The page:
WC: I've done a lot of acting before, but I find it more fun to actually lead the project. I like to have the vision and let the actors interpret that, rather than be the actor who needs to interpret. You also have a broader perspective as a director, you get to see the whole thing when you direct, and I enjoy that process a lot more. I like working with people; I like taking a new script and seeing its evolution. I actually became a theatre critic for (Cult)ure Magazine last year, and seeing a lot of the plays really made me want to be on the other side of the stage. I've been influenced by the London Theatre director Katie Mitchell. I've read her book, The Director's Craft, and that's what really inspired me.
C: What were some of the greatest challenges you encountered when you were producing Prisoner's Dilemma?
WC: There were several along the way, but the biggest trick is to find the perfect blend between humour and drama because this play has both. It's got a lot of Simpsons references, a lot of one-liners that are funny, but it can also be kind of surreal in places, and then there are part where it is serious, and the audience has to get that. And I feel like we've got it. I had an idea of how it was all going to look from the very beginning so I don't think it's going to scare anyone off. It's a good storyline with good characters. It's going to be funny, but I think they'll enjoy the tension as well.
C: The play is very fast-paced. How did you find working with this sort of production as opposed to other work that you've done?
WC: I'm actually used to that because I've done a lot of children's theatre, and it is usually a faster pace -- more physical. I've applied the same approach to this: it's very physical, it has a lot of movement, and it's only about 35 minutes long, which is what audiences are used to seeing these days. It's easier to do, actually -- I think it takes more to do a full, two-act play. I think it takes more effort to keep the audience engaged for that long, so this is definitely easier.
C: What was your favorite part of this play in particular?
WC: I love all the Simpsons references. We're actually going to do a contest where the audience needs to count them all, and, if they can pick them all out, they win a gift certificate.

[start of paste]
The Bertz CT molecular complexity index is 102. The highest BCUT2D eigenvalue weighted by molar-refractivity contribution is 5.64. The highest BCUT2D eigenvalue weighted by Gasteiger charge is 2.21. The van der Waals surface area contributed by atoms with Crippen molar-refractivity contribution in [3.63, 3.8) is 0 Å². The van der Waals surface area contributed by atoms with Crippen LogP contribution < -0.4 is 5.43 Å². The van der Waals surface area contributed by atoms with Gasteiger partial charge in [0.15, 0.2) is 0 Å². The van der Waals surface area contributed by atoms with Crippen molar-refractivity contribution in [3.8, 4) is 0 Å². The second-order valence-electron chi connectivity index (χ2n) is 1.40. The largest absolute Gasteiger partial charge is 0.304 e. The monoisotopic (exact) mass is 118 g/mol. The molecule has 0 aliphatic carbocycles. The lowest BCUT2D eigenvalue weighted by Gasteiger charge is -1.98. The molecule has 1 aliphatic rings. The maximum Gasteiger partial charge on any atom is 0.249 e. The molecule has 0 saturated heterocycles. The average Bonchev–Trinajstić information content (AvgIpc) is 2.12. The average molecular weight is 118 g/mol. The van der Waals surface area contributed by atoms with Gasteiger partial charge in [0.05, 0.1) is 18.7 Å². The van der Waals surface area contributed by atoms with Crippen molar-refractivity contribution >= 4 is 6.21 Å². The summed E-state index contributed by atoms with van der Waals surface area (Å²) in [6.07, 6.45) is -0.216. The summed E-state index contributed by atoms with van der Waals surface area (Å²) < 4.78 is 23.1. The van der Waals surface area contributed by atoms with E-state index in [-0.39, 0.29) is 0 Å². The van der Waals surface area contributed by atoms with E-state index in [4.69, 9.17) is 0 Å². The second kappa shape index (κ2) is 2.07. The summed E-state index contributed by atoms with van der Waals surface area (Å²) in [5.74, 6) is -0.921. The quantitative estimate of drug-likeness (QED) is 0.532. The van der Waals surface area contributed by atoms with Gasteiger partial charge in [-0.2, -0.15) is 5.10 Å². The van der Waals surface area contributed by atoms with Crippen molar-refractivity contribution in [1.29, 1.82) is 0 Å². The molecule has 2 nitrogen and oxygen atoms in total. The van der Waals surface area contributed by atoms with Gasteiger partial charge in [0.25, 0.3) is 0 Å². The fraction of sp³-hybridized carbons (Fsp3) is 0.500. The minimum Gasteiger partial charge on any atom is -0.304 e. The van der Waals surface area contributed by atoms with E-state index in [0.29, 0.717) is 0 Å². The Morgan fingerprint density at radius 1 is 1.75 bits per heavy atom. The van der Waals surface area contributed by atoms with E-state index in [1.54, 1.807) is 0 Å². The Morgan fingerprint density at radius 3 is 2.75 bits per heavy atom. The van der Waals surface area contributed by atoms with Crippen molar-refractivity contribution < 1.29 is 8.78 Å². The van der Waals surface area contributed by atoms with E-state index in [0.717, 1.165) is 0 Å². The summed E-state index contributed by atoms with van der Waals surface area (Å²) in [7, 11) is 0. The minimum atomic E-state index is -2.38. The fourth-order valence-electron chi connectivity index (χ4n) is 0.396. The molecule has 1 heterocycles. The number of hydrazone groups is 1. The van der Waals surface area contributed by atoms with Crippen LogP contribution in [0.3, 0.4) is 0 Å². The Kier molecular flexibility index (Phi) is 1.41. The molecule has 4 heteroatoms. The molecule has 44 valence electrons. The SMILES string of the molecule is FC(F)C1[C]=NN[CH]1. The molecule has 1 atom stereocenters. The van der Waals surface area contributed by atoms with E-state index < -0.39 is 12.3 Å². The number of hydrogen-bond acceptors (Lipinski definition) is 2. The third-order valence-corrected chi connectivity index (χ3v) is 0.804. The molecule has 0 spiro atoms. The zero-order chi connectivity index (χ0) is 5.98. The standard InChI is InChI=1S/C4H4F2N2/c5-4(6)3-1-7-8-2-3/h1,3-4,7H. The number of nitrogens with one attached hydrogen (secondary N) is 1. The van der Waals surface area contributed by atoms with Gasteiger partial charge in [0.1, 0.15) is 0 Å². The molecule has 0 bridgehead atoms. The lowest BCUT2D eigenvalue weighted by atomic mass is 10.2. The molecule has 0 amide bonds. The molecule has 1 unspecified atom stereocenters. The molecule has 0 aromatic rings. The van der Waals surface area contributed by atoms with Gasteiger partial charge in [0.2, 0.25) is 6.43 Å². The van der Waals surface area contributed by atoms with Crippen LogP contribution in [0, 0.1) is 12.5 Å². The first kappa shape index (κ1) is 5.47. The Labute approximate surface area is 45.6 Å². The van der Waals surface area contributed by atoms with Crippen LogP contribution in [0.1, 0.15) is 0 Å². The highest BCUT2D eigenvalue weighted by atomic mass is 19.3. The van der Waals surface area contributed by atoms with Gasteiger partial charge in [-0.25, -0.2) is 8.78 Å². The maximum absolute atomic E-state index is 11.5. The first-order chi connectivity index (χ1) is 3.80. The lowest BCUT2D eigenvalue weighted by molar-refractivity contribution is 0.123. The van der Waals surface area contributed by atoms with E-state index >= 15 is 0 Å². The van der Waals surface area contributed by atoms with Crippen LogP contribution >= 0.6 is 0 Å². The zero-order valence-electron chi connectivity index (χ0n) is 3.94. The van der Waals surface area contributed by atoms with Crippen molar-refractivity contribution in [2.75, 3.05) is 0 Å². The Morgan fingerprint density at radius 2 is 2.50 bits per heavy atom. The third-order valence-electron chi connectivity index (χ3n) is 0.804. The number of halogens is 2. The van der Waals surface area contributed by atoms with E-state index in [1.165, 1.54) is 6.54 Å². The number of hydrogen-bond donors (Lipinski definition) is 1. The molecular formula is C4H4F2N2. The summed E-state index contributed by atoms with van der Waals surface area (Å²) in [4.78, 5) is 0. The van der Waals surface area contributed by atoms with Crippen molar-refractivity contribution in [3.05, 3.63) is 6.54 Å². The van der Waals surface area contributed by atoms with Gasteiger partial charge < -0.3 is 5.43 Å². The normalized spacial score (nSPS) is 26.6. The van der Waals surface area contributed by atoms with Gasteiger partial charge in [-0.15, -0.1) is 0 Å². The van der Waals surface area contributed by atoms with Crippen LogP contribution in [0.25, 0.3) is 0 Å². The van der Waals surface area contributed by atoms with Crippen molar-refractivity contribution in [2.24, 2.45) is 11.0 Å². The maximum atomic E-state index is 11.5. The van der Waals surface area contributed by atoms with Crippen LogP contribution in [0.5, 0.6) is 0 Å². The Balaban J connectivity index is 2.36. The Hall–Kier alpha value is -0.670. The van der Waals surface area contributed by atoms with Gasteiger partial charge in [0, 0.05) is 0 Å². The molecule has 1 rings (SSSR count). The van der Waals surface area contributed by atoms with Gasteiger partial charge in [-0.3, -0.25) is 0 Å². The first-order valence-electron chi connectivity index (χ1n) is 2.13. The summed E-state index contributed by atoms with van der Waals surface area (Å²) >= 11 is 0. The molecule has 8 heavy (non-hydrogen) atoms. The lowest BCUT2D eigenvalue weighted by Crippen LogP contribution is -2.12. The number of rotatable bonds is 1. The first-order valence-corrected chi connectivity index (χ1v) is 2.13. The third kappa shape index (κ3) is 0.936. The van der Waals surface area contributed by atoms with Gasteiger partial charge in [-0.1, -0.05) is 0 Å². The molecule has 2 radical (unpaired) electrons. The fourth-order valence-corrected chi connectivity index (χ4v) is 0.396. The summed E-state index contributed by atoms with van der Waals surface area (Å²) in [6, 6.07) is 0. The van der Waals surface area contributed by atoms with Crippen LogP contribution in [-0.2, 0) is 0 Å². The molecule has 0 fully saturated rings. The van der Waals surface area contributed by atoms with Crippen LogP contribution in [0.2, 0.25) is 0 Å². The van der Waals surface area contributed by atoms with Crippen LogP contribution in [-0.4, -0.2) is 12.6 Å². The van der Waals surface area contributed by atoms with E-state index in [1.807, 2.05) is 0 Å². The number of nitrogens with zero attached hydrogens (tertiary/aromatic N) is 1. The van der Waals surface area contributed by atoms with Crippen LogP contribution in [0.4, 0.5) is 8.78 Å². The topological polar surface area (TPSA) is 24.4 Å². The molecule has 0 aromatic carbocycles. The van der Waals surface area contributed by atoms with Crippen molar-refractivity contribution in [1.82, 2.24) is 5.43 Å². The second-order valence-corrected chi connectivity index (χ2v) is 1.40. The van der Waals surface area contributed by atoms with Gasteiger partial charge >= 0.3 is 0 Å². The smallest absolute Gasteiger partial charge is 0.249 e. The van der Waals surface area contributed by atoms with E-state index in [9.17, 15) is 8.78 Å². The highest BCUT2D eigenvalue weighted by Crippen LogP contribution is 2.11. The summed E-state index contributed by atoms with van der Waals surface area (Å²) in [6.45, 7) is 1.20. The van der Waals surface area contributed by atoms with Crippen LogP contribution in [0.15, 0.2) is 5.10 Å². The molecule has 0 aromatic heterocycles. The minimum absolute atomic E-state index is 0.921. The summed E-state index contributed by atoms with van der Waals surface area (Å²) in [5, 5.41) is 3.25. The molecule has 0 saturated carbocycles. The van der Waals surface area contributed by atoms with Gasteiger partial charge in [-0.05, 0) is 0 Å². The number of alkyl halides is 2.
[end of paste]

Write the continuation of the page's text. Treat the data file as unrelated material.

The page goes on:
C: As a final thought, what would you suggest to people who are thinking of tackling something like directing?
WC: Start in community and university theatre. Even if you aren't in university, you can still participate. They're always looking for people to take on the role of stage managers and such, and that's the best place to get your feet wet. The next step would be to work with some of the independent theatre companies like Vision or Evolution here in Ottawa, and from there you can try and do your own thing. The beautiful thing about festivals like the Fringe is that you put in your application, and, if they pull your name, you get to put on your show.
From there Wayne and I continued to talk shop. I don't know much about the theatre scene, so I was impressed that the blog page of his company's website showed us the side of theatre that we the audience don't normally see. From what you would find in a stage manager's kit, to what it means when you are finally 'off book,' his website gave me a brief glimpse into what it takes to create a quality play. "And that's what it's all about," Current tells me. "When you put yourself out there, when you engage with your audience before and after the show and become more real to them, then you get noticed. Publicity spreads by word of mouth in theatre, and these are the simple details that get you known."
The Ottawa Fringe Festival begins June 17th and runs through the 27th. Tickets to the shows are only $10, plus a one-time purchase of a Fringe pin for $2. For more information about the festival, schedule and events, visit: http://www.ottawafringe.com/
For more about Wayne please visit: http://manyfacesofwayne.wordpress.com/